Photo by Elaine Li
  • Capital: Victoria City
  • Area: 1,063 mi² (2753 km²)
  • Population: 7.3 million
  • Languages: Hong Kong Cantonese and English
  • Currency: Hong Kong dollar (HKD)
  • Time Zone: Hong Kong Time
  • Major Airport: Hong Kong International Airport (HKG)
  • Drive on the: Left

Located at the mouth of the Pearl River Delta on the coast of southern China, Hong Kong is a gateway between the East and West, making it a crucial center for international trade. Its area is comprised of Hong Kong Island, which lies to the south of the harbor, the Kowloon Peninsula, which forms its northern shores, the New Territories, which stretch all the way to mainland China, and more than 200 outlying islands.

Photo by Romain Jacquet-Lagreze

While Hong Kong is technically part of China, it’s an autonomous region that is separate and more or less self-governed — it even has its own police force, border control, and monetary system. Because of its colonial history and presence in international trade, Hong Kong boasts a rich blend of cultures, which adds to its unique character — most of its residents are bilingual, speaking both Cantonese and English.

Photo by Chak Kit
Photo by Marc Bächtold
Photo by Edward Barnieh

Though it’s home to a subtropical climate with four distinct seasons, Hong Kong is almost always humid. Since typhoon season spans from May to November, many people regard autumn as being the best time of year to visit. Fall temperatures are comfortable with light breezes and plenty of sunshine, while winter is cool and cloudy, spring is warm and increasingly humid, and summer is hot and exceptionally humid (with occasional thunderstorms).

There are a number of festivals in Hong Kong throughout the year, with Chinese New Year being the largest visitor attraction. The months from February to April also see such festivals as the month-long Arts Festival and the International Film Festival. When planning your visit, make note of which festivals align with your travel dates.

Photo by Audrey Wang

Hong Kong is often referred to as “the New York City of Asia,” but it’s really more like a tropical island with a dash of skyscrapers. The city is famous for its skyline, but is also home to beaches, national and marine parks, mountains, and waterfalls — all within close proximity of the Central Business District (CBD). In fact, even though Hong Kong is considered a metropolis, almost three-quarters of its area is countryside. And if you’re an avid hiker, you’re in luck! Hong Kong offers more than 50 hiking trails just waiting to be explored.

Photo by Romain Jacquet-Lagreze

Getting around the territory is surprisingly simple. The city’s subway system, the Mass Transit Railway (MTR), is a marvel of speed, economy, and efficiency — it even features bilingual (English-Cantonese) station maps and signs. There will often be three or four different transportation options for any area, and the coverage network reaches nearly every corner of Hong Kong (including its outlying islands). With affordable ferries, buses, minibuses, trams, trains, airport rail, and walkable streets, Hong Kong is one of the least car-dependent cities in the world with 90 percent of daily commuter journeys taking place on public transportation.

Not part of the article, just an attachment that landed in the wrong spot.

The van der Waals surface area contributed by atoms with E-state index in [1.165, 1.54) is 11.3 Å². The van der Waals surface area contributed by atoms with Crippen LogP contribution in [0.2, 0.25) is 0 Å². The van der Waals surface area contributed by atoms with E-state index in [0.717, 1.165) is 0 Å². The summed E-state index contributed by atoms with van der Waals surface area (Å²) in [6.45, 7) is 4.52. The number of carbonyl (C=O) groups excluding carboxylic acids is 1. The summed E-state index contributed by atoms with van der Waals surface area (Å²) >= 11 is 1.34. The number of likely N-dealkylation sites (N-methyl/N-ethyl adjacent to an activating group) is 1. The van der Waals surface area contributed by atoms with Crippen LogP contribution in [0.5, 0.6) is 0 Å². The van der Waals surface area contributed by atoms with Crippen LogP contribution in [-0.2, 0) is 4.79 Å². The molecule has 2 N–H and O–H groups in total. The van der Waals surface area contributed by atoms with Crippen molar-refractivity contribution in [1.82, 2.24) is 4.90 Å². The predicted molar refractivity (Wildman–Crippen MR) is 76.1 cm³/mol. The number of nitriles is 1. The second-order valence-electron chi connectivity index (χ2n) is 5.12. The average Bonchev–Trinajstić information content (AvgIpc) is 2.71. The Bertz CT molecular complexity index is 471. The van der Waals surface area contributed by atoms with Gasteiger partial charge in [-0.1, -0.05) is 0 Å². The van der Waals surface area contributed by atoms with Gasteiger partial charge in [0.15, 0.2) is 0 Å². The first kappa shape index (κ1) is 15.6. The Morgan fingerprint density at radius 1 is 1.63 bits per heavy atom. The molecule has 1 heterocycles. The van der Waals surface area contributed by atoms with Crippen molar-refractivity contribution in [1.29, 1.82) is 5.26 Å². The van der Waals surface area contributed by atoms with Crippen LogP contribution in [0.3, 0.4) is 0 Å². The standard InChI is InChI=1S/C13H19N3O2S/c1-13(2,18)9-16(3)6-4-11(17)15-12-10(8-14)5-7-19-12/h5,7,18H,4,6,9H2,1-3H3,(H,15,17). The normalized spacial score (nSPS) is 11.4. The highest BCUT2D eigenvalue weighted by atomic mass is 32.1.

Photo by Elaine Li
Photo by Edward Barnieh

There are a few important things to take into account when exploring the city:

  • Although people drive on the left, you should walk on the right side of the sidewalk.
  • When using escalators, stand on the right and allow others to walk on the left.
  • Wear comfortable shoes.
  • Carry plenty of water and stay hydrated — it’s always humid.
  • Keep an extra layer of clothing for when you enter buildings, as AC levels tend to be rather high due to the aforementioned humidity.

From cheap, tasty meals to Michelin-starred restaurants, Hong Kong also offers an array of food options that are sure to meet your appetite. In fact, Hong Kong actually has one of the world’s highest per capita concentrations of eateries — there is one restaurant for every 300 people. So go wild! Whether you have a hankering for Lebanese cuisine, Vietnamese pho, Wagyu burgers, Cantonese dim sum, or Asian desserts, Hong Kong has it all.

Photo by Romain Jacquet-Lagreze

Lastly, remember that most shops, malls, and galleries open late in the day and close late in the evening. (For example, most boutiques don’t open until 1:30 p.m.) So treat yourself: sleep in, go for a late morning breakfast, then enjoy Hong Kong’s buzz long into the night.

Whatever you do, you’re bound to have a memorable time in Hong Kong.

Photo by Kenneth Yeh
Photo by JD Lee